I asked Editor Andrew Karre (currently executive editor at Dutton about first vs. third person.

Andrew said, “I think suspense is often important, but adding it to a manuscript tends to involve removing stuff and rearranging stuff. I think a clear, sequential, third-person story is rarely maximally suspenseful, so if suspense is in order, I think a meandering, unreliable first person is the way to go.”

Okay. Here are some take-away tips about adding suspense to your story.

They are summarized from an article by Vivian Gilbert Zabel, which is sourced below.

1. Make the main character someone you like but someone who can screw up. The reader has to care. If the reader doesn’t care about the character, the reader closes the book. If the character is perfect and can’t screw up? Then there’s no tension.

2. Make the plot a question and then “Make a list of all the possible reasons why the answer could be “no.” Those “no” answers become the focus of problems and obstacles – suspense,” Zabel says.

3. Make the hero have a really good reason for what she wants. Make her need.

4. Do that for the bad guy, too.  Stories like Harry Potter wouldn’t be nearly so fun if there wasn’t the possibility that the evil wizard Voldemort might kick everyone’s butts.

5. Make things harder and harder for the hero. Make it get worse.

6.  Pick the right POV for you and your story.

7.  Try to make the story urgent. Imagine a bomb ticking down before the explosion. Make the story a race against that.

And there you go! I hope all these blog posts on tension help you out a bit instead of making you more tense.

SOURCES:

Luce, Carol. “Writing Suspense That’ll “Kill” Your Readers.” The Complete Book of Novel Writing. Ed 2002. Med Leder and Jack Heffrom. Cincinatti: Writers’ Digest Books, 2002.

Reynolds, William. “Keeping Them In Suspense.” The Complete Book of Novel Writing. Ed 2002. Med Leder and Jack Heffrom. Cincinatti: Writers’ Digest Books, 2002.

Article Source: http://EzineArticles.com/?expert=Vivian_Gilbert_Zabel 

Personal Interviews with Mark Del Franco, Andrew Karre, and Steven Wedel, Sept. 2008.

Want More of Me?

LET’S HANG OUT!

HEY! DO YOU WANT TO SPEND MORE TIME TOGETHER?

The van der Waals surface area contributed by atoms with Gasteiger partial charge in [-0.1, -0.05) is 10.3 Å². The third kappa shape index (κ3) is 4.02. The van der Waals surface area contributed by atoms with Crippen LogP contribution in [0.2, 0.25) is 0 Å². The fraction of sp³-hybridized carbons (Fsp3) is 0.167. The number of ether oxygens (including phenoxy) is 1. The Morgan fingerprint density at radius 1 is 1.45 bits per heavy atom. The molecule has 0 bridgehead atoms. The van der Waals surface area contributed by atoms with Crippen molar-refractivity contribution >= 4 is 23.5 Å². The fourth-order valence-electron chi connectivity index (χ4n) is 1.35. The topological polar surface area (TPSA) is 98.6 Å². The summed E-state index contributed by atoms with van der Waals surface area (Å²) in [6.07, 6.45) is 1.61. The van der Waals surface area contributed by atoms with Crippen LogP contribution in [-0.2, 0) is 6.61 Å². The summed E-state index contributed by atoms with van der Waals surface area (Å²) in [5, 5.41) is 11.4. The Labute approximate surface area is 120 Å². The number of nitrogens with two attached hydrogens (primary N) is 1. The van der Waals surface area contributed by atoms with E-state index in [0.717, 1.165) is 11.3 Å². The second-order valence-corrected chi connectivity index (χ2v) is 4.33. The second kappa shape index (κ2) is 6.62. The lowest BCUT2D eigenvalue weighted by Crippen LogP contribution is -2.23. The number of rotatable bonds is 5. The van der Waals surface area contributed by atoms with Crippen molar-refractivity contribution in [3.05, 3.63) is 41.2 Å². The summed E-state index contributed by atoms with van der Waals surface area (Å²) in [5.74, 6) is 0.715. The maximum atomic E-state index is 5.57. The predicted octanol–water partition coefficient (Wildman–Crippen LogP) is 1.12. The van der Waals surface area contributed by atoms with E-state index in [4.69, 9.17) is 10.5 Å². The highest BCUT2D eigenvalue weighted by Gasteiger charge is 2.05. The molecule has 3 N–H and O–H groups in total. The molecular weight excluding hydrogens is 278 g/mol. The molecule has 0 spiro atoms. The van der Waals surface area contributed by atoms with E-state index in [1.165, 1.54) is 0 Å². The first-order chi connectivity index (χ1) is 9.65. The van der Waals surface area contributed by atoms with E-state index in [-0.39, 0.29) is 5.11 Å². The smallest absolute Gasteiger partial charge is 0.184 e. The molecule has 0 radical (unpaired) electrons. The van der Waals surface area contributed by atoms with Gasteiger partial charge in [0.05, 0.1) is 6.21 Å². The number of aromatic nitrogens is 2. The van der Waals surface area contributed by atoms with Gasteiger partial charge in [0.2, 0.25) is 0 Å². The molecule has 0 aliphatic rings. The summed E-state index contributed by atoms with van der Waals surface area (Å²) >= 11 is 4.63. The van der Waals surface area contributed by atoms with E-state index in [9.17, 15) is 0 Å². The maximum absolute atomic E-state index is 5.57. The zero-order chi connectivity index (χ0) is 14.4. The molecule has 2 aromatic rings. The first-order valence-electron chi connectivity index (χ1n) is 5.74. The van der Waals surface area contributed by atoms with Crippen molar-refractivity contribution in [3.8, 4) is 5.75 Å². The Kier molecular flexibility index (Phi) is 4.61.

JUST CLICK ON THIS LINK AND FIND OUT HOW WE CAN.


NEW BOOK ALERT!

My little novella (It’s spare. It’s sad) is out and it’s just $1,99. It is a book of my heart and I am so worried about it, honestly.

There’s a bit more about it here.


HEAR MY BOOK BABY (AND MORE) ON PATREON

My Patreon site I read and print chapters of unpublished YA novels. THE LAST GODS and SAINT and now ALMOST DEAD.

I also share some writing tips that are also going to be on Teachable as the WRITING CLASS OF AWESOME and send people art.

It’s a super fun place to hang out, learn, read, and see my weirdness in its true form.

And I’m starting up a brand new, adult paranormal set at a Maine campground. You can read the first chapter here.


Carrie Jones Books is a participant in the Amazon Services LLC Associates Program, an affiliate advertising program designed to provide a means for sites to earn advertising fees by advertising and linking to amazon.com

Writing In The Tension Into Your Story Interview with Author Mark Del Franco

I talked to Mark Del Franco about how he builds tension and suspense.  According to his website, “Mark Del Franco spent several years in the publishing field in editorial and administrative roles and in the institutional finance field as a proposal writer. He currently is pursuing a freelance career in both these fields.”

SONY DSC

“Mark Del Franco lives with his partner, Jack, in Boston, Massachusetts, where the orchids tremble in fear since he killed Jack’s palm plants.”

What his website bio doesn’t say is that Mark is an amazing guy and masterful at first-person suspense.

So, Mark, what do you do to build tension in a scene?

I find tension one of the harder aspects of writing because I know what’s going to happen.  Sometimes the execution surprises me—the  scene I envision does not always result in the scene that gets written—but the bottom-line is that it’s not tense for me in the same way it is for a reader.  So what do I do?  I try and be a reader as I write.  The crucial point of tension is something has to be at stake that the reader cares about or at least believes the characters care about.  For me, that means setting a scene first–the visuals and why it’s important.  Then I layer in the idea of the success or failure being equally important—it’s not tension if the result is not in doubt.  Last, the pay-off has to work credibly–if something resolves successfully, the reader must feel that I haven’t cheated to get there (for example, “Poof! she waved her magic scepter”) and if something resolves tragically, the reader must not feel I stacked the odds to an impossible height to make a plot point (for example, “everyone died,  but now he had a reason for revenge”).  These three things overlap, but they do happen for me in roughly this order.